gilts = coupon bearing debt generally with redemption date.

In the esoteric language of the money world 'narrow' money is increased but 'broad' money does not change, and it is in broad money that the effects of inflation are felt.

In any case most new money derives not from HMG's printing press, but from the leverage applied through the commercial banks application of fractional reserve banking. The present pressure on the banks to increase capital and liquidity ratios has a deflationary effect on the economy.

What is inflationary is that the government continues to outspend its income and the Treasury continues to borrow more from the market via issuance of new gilt stock to 'balance' its budgets.

The Chancellor's austerity programme has been directed indiscriminately at cutting both consumption (essential if we are to live within our means) and at the maintenance or formation of capital infrastructure (insane). Carefully selected infrastructure investment is self justifying, the value of the capital assets providing a justification in the capital account for the expenditure incurred. It creates a cascade of activities on a broad path and so benefits the wider economy.

Other dimensions of UK government policy are also unhelpful, whether threatening to violate the diplomatic immunity of the embassies of small countries, or in the latest stunt, challenging our treaty relationships with our closest trading partners (this appears to have accelerated the pound into near free fall. Since July the pound has lost 8% of its value versus the Euro!).

None of these actions reassure the foreign investors upon whom we rely to continue funding the UK's gaping trade deficit, and it is ultimately those who are lending us the money who are going to call time on the low interest rates and on our debt funded economy.

The present very low interest rates sustain the high bond valuations. The rates also sustain high valuations for equities. Gilts are in a special category because there is a finite supply in issue for which the BoE has competed in the market place with the pension funds that are obliged to hold them. The result of the actions of the BoE has been to transform a conventionally 'safe' form of investment in to one of high risk (well done MK?). Any collapse in the pricing of long term and perpetual gilts will devastate pension fund reserves.

So are bond valuations at risk? Yes, indubitably so. But are equities much safer, or is cash or gold best? The problem relates also to questions about timing, and about investment objectives.

Is the objective to secure a particular real or nominal level of income or to preserve the real or nominal value of capital? [real = inflation adjusted]

Generating a relatively secure nominal income can be achieved without too much difficulty.

Generating real returns and protection of value in real terms is much more difficult. Totally secure protection of income or capital in real terms is not possible. Not even index linked bonds are fully immune to the effects of inflation. The annually adjusted reference 'baskets' of goods now even include ephemera. The effect is that the indices do not provide a fully reliable constant point of reference and often underestimate the true effects of inflation as (for example) it might apply to a retired person.

In today's market most investment asset classes are looking very expensive. Historically rallies around Xmas and the New Year are the worst time possible (other than Easter perhaps) at which to invest money. In the UK these are always the times when most people want to make investments. This is due to the ending of the calender year (which corresponds to the company reporting year for many companies) and the end of the fiscal year. In nominal terms a lot of portfolio values are looking very good now, and mark a welcome improvement from the lower values recorded last summer. But how well are they really doing if expressed in terms of Euro purchasing power factoring for the 8% lost value of the £ over the last 6 months?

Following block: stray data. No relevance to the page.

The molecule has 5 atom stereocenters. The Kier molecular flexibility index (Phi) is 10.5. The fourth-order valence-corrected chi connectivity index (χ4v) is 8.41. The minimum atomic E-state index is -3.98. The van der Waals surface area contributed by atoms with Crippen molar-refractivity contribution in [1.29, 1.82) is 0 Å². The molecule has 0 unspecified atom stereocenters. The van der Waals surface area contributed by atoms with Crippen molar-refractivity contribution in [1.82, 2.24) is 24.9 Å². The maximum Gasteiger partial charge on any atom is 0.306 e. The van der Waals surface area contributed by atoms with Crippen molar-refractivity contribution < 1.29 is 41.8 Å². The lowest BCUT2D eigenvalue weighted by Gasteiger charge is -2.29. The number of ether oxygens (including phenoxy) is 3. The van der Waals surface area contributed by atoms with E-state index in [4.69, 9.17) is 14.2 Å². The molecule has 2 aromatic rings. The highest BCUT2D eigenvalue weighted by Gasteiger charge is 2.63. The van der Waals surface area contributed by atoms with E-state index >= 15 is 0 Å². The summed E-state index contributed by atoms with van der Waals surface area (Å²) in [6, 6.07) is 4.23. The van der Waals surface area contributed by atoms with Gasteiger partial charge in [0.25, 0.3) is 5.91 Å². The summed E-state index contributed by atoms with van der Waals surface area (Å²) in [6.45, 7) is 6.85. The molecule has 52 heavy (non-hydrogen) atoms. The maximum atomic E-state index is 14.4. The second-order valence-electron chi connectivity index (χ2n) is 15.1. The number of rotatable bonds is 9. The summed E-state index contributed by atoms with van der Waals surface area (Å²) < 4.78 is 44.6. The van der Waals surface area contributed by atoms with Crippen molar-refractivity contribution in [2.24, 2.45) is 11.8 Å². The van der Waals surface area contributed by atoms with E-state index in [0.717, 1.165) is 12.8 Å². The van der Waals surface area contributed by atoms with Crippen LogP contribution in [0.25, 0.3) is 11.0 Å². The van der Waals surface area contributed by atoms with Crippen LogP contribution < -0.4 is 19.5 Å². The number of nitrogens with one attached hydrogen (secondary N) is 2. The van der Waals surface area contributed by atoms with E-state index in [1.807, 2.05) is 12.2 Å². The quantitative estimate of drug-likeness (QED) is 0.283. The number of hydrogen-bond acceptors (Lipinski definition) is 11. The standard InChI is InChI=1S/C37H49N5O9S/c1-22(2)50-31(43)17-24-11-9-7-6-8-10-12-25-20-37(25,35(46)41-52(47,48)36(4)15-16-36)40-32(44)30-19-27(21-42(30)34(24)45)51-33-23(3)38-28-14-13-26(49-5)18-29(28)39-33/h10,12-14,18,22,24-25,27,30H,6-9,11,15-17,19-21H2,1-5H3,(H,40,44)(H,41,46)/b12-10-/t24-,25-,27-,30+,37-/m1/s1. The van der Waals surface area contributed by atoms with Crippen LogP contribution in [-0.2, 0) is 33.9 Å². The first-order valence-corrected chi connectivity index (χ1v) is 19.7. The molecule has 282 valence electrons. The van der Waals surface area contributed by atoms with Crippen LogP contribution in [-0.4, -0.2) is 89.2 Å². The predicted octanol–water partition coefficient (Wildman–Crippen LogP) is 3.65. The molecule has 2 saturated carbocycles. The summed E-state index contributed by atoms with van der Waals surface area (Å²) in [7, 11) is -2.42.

In summary. Cash ... values are being eroded by inflation.

Bonds present high valuations depend upon continuance of low interest rates. No real sign that rates are going to change any-time soon because political consequence will be too painful for parties in office before election. In long term interest rates must go up, but how far to the long term?

Fixed interest gilts are paying a coupon too low to match inflation and carry the risk of price falls if not held to redemption. Value sustained for as long as the BoE remains in the market.

Index linked gilts, not perfect, and very expensive for the expected returns, but not a bad hedge for protecting real values.

High risk (or junk) bonds. High percent coupon payout may beat inflation if reinvested. Can also provide a good source of cash if/when equity values get beaten down. Usually limited liquidity makes these expensive to buy and sell (wide trading margins) and are not generally suitable for short term investment. High risk? You could lose the lot! Make sure that you see the precise terms before buying. But may be a worthwhile ingredient in a diversified portfolio.

Equities. Good businesses that supply essential goods or services will be needed tomorrow as they are today. If they are to succeed in tomorrow's world, then they will reflect the values of that world. So conceptually they are inflation proofed investments. However, there are few if any companies, blue chip or otherwise, which considered individually can be seen as safe roads to the future. British Steel, Marconi, ICI, BICC etc.etc. all companies involved in products still needed today, but all vanished. The other consideration lies in the re-structuring of economies. There is no certainty that tomorrows market's will attribute the same real valuations to equities tomorrow as they do today. With national and global debt increasingly critical there is a real possibility of a large correction to the downside.

It looks hopeless, what can I do? Make no investment where you cannot tolerate the foreseeable downside. Otherwise create a pool of diversified investments avoiding excessive focus on any one company, sector, or type of investment. ETFs and investment trusts can provide relatively low cost access to diversified pools of equities, but don't trust any one fund manager too much, or you will lose the advantage of diversification (and it may hurt). No one out there knows it all!

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Alan Anderson

Jan 25, 2013 at 21:08

Thanks Pilgrim.

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OSPREY

Jan 26, 2013 at 18:29

A sound analysis Pilgrim. Makes good sense.

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Martina

Jan 26, 2013 at 20:48

Many thanks Pilgrim.